The second example was raised by Karen Schoeneman, formerly of CMS, in a recent culture change discussion that highlights this issue on the regulatory side. She was upset to hear that surveyors in her home state were not permitting elders to have refrigerators in their rooms because of the concern that a resident with diabetes could potentially enter the room and take something that would not be good for his/her diet.
There is so much wrong with that citation that I could devote an entire post to it. But let’s stick with “Expect the Best,” as it applies to surveyors. The fundamental flaw in our regulatory system, I believe, is that surveyors inhabit a primary identity as enforcers, rather than educators. Therefore, they come into the nursing home expecting the worst and constantly imagining “What could possibly go wrong?”
(Of course, Nancy added her two cents to the discussion thread as only she can do, suggesting that perhaps “surveyors shouldn’t be allowed to drive, because they might hit a diabetic.” If it’s possible to laugh and cry at the same time, that’s what I did when I read her comment.)
Incidentally—to be fair to surveyors—many of them work in states where they are required to be enforcers only, because the rules say that they cannot advise providers, only tell them if what they are doing is “in compliance” or not. Apparently the concern is that surveyors might lose their objectivity if they try to mentor the homes. And apparently the rule makers have never heard of school teachers, who mentor their students every day and still give them quarterly grades. If the regulatory bosses don’t expect the best of their surveyors, then a trickle-down effect at survey time is entirely predictable.
These are two examples of why I sometimes despair that our current system of elder care will never truly create well-being for anyone. There is far too much talk about “culture change” and too little evidence of it. Nancy Fox is one person who has always walked the talk. We would all do well to read, or re-read, Nancy’s book.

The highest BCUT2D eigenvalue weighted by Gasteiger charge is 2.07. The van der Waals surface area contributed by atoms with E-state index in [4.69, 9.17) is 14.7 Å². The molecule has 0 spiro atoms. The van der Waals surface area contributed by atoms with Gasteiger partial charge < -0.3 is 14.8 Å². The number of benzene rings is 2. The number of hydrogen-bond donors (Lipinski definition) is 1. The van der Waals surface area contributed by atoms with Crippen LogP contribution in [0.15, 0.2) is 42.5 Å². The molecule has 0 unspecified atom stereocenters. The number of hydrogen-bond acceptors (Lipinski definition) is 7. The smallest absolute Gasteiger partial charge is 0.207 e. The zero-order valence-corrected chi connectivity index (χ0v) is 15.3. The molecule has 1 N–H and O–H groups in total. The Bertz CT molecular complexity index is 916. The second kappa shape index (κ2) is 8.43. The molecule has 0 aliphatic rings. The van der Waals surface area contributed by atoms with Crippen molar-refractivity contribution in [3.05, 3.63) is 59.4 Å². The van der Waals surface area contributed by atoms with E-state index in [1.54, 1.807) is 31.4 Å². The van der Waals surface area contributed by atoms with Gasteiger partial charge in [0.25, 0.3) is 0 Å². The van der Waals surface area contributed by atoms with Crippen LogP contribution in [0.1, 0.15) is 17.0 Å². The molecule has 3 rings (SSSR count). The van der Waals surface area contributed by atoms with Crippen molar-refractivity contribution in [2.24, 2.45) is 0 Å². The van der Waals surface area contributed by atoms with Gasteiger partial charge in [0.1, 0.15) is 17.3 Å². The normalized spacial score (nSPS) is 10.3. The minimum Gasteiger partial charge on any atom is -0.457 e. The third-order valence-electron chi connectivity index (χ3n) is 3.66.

By Rachel Scher McLean / Posted on August 4th, 2014
New research from The Journal of Applied Gerontology showed that involving Nursing Assistants in decision making has a positive effect on quality of service. From my experience with person-centered care, I can tell you that the research rings true. The Nursing Assistant is the person who works closest with the Elder, day in and day out, and gets to know them best. These staff members know Elders as individuals, rather than just a diagnosis, and when they are empowered to make decisions based on this intimate knowledge, both Elders and staff benefit.
We do a role play exercise during Green House education where we act out a Care Plan meeting. In the first round, the Care Plan meeting is handled as it would be in a traditional setting, with only the clinical staff involved in the conversation. In the second round, we include the Nursing Assistant, Elder, Family Member and Housekeeper. The reaction to this exercise is always astonishment, as participants realize how much important information is missing when all stakeholders are not represented. As the research states, “When nursing staff had the autonomy to make decisions, there was a higher relationship to service quality. The empowerment of nursing assistants had an even greater effect than empowerment of nurses…”
In The Green House model, the power shifts to the Elder and those working closest to them. Power means having the resources and authority to make and execute a decision. This creates a deep-knowing environment where the Elder’s natural rhythm and preferences are honored. Quality is also impacted because of this familiarity. Staff members notice the small things about the Elder’s well-being, that can lead to early detection of illness and acuity changes. When staff members are empowered to meet the needs of the elder, they feel ownership and valued in their job and Elders feel safe and content, because they are known. Ask yourself, “What is best for the Elder?”, when this question is central, it is clear that those who know them well must be involved with decision making.
By Rachel Scher McLean / Posted on June 24th, 2013
In The Green House model, the core value that contributes most significantly to a deep and sustainable transformation is “Empowered Staff”. The hierarchy of the organization is flattened to bring power into the home, with the elders and those working closest to them. This group of direct care staff, who have a base education as Certified Nursing Assistants and then receive 128 hours of additional training, become Shahbazim, an honored and valued group who work in self managed work teams to protect, sustain and nurture the elders. The self managed work team reports to a Guide, and partners with a Clinical Support Team to provide individualized and holistic care with the elders. The Green House Project provides over 200 hours of education across the organization to develop coaching leaders in an environment where Elder’s Rule!
Check out this video to highlight how the Core Value of Empowered Staff!
By David Farrell / Posted on March 11th, 2013